C&T Q&A ~ Should I use social media under my name, my brand name – or both?

social media conundrum - me or my brand - create and thrive

Today’s question is from Emma, who asks:

I am looking into creating pinterest and blog accounts (following your free ebook advice) but I have two separate businesses under different branding, one offers products the other services. Do you think it is best to create separate accounts for both or create one under my personal name to encompass both?

This is an issue that confronts so many creative business owners – because we often have more than one business or project on the go at the one time!

How do we separate them? Do we separate them? How do we manage innumerable social media channels/blogs/emails?

It’s certainly something I’ve struggled with. This blog, for example, came after years of combining my crafty biz posts with my jewellery and other crafty posts over on Epheriell Designs. I finally took the leap to creating a separate site and brand for this info when I decided I could do more with a distinctive brand.

Of course, I made this decision fully aware that it meant I wouldn’t be able to devote as much time to the Epheriell Designs blog as I had been previously – and that was okay. It meant I changed the direction of that blog, and made it more about my jewellery business and less about handmade in general. When you multiply your channels you multiply your work – and something’s gotta give somewhere.

The only social media channel I have that is dedicated to my distinct brands is Facebook – where I have an Epheriell page and a Create & Thrive page. All my other social media – twitter, instagram, Pinterest, G+ etc, is under my own name, rather than a brand.

Why?

Because I think different social media call for different approaches. For example – on twitter and instagram, I am me – I share stuff from my life, my work, and my travels. I think people are on those channels because they want to connect with people (or news, in the case of twitter). So, I feel it’s more effective to just be myself, and be active – rather than trying to juggle multiple logins/handles and keep them all active and growing. I don’t know about you, but I just don’t have the TIME to do that!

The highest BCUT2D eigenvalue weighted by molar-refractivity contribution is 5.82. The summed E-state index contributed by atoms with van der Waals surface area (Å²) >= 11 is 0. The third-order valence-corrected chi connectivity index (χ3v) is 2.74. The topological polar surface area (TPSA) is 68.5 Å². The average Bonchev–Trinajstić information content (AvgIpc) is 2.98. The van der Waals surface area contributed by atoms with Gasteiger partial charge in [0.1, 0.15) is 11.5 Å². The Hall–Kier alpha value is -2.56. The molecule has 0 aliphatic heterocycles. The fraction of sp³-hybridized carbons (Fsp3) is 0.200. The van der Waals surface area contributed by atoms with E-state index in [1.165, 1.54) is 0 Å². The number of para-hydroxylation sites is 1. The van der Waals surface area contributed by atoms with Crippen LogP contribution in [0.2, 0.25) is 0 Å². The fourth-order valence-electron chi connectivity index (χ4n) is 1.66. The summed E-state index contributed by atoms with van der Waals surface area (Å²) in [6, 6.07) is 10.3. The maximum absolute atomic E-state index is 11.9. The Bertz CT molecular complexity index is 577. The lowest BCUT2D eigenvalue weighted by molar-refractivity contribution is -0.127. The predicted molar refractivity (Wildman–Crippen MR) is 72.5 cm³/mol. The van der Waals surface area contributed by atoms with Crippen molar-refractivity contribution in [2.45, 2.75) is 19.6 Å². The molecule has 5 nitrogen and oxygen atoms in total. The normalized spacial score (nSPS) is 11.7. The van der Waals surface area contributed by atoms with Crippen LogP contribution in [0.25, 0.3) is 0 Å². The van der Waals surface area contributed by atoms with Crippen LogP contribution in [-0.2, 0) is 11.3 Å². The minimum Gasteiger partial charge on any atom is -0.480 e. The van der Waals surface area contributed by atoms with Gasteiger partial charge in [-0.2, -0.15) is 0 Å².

Facebook, however, is a little different. If people want to connect with me personally, they’d be my friend. If they want to connect with my brand, they’ll like my page. This is why I’ve separated off the brands on FB. It’s easier to build up a fan base (or, more technically, a ‘liker’ base, but I hate how that sounds) and to be more on-message.

Pinterest is a tricky one – I think it comes down to how you use it. If you – like me – aren’t terribly strategic, you might just want to be on there under your name, and have boards that relate to your separate brands, like I do. I do it this way because I’m also on Pinterest purely for my own enjoyment – so I pin a lot of stuff that is just for me, personally – like paleo recipes, workouts, home designs, fashion, art etc. Sure, some of this ties into my businesses, and some of it ties into my overall ‘lifestyle’ brand – but some of it doesn’t and I don’t care. It’s for me.

Also – I think the handmade niche, in particular, is quite forgiving of this approach – because a big part of a handmade business is the personal touch. People are buying handmade for a reason – often because of that personal connection to the maker.

I do, of course, have my various websites in my blurb across all of these social media – in fact, I pretty much have the same blub (and the same photo) across twitter, IG, Pinterest and G+. That way, I keep personal brand consistency, remain a real human being, but still make it easy for people to check out what I do for a living.

Emma, to come back to your specific question – I think, in your case, I would say do what I’ve done. Have one Pinterest and have different boards illustrating your different businesses. I say this largely because I think your two businesses are complimentary – in that they support each other and might have a cross-pollination of customers. If you had two widely different businesses, my advice might be different… but, in the end, it comes down to personal preferences, and this question:

How many social media channels can I manage, and manage effectively, while delivering awesome content and impact?

Because it’s better to have just one channel chockers full of fabulous content than multiple channels that are mostly neglected due to overwhelm.

I’d love to know what you think – how do you manage this issue?

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